Ben Ho Park, MD, PhD, has been named co-leader of the Breast Cancer Research Program, director of Precision Oncology and associate director for Translational Research at Vanderbilt-Ingram Cancer Center. He will assume his new post Sept. 1.
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Kimryn Rathmell, MD, PhD, Cornelius Abernathy Craig Professor of Medicine and director of the Division of Hematology and Oncology at Vanderbilt-Ingram Cancer Center (VICC), has received a grant to research the role of immunosuppression in the tumor microenvironment for kidney cancer.
Vanderbilt researchers have developed a new process that can rapidly and inexpensively identify personalized cancer drugs derived from nature.
The annual Vanderbilt-Ingram Cancer Center Scientific Retreat will be held Thursday, May 3, 8 a.m. to 3 p.m. at the Vanderbilt Student Life Center. The potential link between the body’s microbiome and cancer is the topic of this year’s event.
Vito Quaranta, MD, and colleagues have found that treated melanoma cells enter a previously unrecognized “idling” state. These idling cells may be primed to acquire resistance mutations and may constitute the bulk of residual disease.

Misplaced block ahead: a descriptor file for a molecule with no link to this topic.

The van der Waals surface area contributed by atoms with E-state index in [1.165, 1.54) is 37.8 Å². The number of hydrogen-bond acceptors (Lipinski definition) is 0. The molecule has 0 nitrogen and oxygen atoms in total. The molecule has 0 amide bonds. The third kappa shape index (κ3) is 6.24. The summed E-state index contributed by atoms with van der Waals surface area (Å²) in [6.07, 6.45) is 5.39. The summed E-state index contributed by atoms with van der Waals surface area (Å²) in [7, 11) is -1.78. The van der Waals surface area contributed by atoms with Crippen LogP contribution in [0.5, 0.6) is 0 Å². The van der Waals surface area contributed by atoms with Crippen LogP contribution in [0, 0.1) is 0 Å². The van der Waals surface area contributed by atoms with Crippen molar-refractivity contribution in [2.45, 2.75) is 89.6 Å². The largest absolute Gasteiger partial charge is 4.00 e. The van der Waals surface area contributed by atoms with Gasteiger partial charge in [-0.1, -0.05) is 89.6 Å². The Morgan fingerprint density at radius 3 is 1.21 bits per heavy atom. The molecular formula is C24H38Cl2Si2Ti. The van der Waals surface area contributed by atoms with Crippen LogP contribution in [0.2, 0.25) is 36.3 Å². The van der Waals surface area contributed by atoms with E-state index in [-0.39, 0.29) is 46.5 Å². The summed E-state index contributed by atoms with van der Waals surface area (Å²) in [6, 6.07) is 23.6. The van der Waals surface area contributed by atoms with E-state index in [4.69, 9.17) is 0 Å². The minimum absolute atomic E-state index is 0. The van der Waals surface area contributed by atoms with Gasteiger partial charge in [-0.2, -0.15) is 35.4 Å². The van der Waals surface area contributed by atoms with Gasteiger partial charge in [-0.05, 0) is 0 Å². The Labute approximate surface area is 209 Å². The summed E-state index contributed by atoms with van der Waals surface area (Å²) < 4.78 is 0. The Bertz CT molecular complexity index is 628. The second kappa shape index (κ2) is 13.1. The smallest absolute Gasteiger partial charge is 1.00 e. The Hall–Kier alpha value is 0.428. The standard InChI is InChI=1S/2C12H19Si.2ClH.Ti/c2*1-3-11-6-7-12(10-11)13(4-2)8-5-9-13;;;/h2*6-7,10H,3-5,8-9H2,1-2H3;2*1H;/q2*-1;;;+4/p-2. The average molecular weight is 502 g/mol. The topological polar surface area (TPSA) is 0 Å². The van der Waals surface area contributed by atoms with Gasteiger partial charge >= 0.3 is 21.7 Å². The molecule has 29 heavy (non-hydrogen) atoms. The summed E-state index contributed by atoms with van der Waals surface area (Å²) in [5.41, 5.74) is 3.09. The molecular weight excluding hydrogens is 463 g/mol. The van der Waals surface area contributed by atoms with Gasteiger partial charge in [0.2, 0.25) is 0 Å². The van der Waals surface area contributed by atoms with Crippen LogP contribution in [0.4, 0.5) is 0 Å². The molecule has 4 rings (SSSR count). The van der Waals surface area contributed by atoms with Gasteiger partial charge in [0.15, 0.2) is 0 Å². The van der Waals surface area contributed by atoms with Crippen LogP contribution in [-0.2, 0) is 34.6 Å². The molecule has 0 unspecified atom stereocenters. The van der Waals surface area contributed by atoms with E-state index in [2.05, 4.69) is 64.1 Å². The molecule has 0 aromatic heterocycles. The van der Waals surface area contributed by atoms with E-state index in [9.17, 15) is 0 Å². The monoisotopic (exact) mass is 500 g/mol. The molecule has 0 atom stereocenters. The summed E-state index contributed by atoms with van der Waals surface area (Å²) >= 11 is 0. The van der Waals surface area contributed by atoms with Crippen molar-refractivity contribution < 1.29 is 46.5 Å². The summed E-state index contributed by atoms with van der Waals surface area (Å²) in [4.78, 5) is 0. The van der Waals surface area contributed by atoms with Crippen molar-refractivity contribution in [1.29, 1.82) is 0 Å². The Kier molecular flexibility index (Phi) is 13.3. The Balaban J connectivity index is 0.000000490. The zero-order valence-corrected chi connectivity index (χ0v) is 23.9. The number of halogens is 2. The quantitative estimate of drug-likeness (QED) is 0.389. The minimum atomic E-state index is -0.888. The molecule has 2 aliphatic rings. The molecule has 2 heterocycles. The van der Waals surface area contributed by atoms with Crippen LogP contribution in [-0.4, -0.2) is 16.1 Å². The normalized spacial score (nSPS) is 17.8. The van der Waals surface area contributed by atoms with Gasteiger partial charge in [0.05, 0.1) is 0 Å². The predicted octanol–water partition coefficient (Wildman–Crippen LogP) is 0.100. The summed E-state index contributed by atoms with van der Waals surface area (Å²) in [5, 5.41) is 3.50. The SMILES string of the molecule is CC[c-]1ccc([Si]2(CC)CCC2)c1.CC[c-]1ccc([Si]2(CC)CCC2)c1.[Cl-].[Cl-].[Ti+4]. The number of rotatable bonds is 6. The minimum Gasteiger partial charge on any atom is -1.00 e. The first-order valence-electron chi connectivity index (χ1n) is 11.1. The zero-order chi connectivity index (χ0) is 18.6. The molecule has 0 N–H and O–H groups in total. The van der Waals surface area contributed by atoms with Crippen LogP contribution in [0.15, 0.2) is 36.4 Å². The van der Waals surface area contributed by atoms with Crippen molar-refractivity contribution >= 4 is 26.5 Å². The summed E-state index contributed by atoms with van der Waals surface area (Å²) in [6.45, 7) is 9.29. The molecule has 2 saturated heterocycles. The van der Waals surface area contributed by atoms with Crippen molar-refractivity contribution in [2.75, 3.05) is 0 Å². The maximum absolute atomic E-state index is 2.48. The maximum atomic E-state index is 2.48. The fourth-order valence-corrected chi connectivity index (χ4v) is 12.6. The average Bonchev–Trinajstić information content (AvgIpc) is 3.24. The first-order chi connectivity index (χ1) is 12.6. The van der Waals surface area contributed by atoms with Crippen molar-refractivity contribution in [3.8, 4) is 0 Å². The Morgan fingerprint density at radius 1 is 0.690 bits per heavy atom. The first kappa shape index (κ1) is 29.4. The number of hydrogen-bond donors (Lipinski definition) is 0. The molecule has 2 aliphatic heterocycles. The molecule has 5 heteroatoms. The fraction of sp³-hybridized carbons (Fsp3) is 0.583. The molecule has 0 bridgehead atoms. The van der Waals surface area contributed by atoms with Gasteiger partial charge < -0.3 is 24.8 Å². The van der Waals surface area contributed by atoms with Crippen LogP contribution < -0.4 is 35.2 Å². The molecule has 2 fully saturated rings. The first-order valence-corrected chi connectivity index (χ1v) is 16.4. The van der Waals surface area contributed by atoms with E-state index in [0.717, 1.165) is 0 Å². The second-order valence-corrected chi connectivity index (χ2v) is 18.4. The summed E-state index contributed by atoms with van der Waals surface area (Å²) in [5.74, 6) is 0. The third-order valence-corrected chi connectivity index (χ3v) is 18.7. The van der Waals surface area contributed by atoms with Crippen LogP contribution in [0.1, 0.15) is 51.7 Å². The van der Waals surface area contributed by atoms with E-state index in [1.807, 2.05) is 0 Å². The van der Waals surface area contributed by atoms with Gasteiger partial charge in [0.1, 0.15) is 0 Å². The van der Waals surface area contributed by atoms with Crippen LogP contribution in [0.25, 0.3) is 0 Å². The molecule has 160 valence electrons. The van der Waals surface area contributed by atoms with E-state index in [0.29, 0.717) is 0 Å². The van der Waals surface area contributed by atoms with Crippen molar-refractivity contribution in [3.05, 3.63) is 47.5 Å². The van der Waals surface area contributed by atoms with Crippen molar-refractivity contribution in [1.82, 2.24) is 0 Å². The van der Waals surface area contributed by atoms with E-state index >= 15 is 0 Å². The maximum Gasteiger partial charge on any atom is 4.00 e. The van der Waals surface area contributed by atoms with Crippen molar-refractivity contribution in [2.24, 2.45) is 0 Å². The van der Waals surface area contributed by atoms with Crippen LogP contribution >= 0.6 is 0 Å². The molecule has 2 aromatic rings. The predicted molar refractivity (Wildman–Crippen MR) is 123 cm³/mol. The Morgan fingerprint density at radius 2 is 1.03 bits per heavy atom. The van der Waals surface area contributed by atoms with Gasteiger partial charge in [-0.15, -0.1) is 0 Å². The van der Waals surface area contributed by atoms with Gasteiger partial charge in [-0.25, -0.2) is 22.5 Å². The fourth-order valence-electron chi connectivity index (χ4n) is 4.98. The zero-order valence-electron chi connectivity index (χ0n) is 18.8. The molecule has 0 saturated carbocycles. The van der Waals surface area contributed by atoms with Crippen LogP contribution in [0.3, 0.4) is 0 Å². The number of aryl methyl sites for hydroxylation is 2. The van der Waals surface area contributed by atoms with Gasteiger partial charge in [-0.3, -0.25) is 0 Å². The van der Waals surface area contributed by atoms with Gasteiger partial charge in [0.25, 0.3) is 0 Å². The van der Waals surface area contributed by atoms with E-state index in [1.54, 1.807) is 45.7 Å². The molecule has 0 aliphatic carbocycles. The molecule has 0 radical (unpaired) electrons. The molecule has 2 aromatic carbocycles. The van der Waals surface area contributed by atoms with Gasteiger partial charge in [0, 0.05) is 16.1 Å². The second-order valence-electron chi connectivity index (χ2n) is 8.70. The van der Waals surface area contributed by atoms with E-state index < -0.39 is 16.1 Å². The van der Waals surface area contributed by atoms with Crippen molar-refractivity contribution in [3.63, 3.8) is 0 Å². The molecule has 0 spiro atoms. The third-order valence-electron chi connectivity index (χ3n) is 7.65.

Human tumors appear to have a broken circadian clock, researchers at Vanderbilt University Medical Center report in the journal PeerJ.
Many types of cancer cells escape the body’s effort to kill them by overexpressing MCL-1, a protein important for blocking apoptosis, or programmed cell death. A recent study by Vivian Gama, PhD and colleagues indicates that MCL-1 also helps maintain the identity and ability of stem cells to differentiate, or give rise to other kinds of cells.
Vanderbilt University Medical Center investigators have identified a growing number of serious and sometimes fatal cases of heart problems among cancer patients treated with some forms of immunotherapy.
A new study by Dai Chung, MD, and colleagues reports that a protein, called SIRT6, plays an important role in the growth of neuroblastoma and suggests that SIRT6 may be a target for new therapeutics for the disease.
Targeting specific molecules in breast tumors, called methylating agents, can turn up the immune response, potentially making tumors responsive to immunotherapy, suggests a new study published in Nature Communications.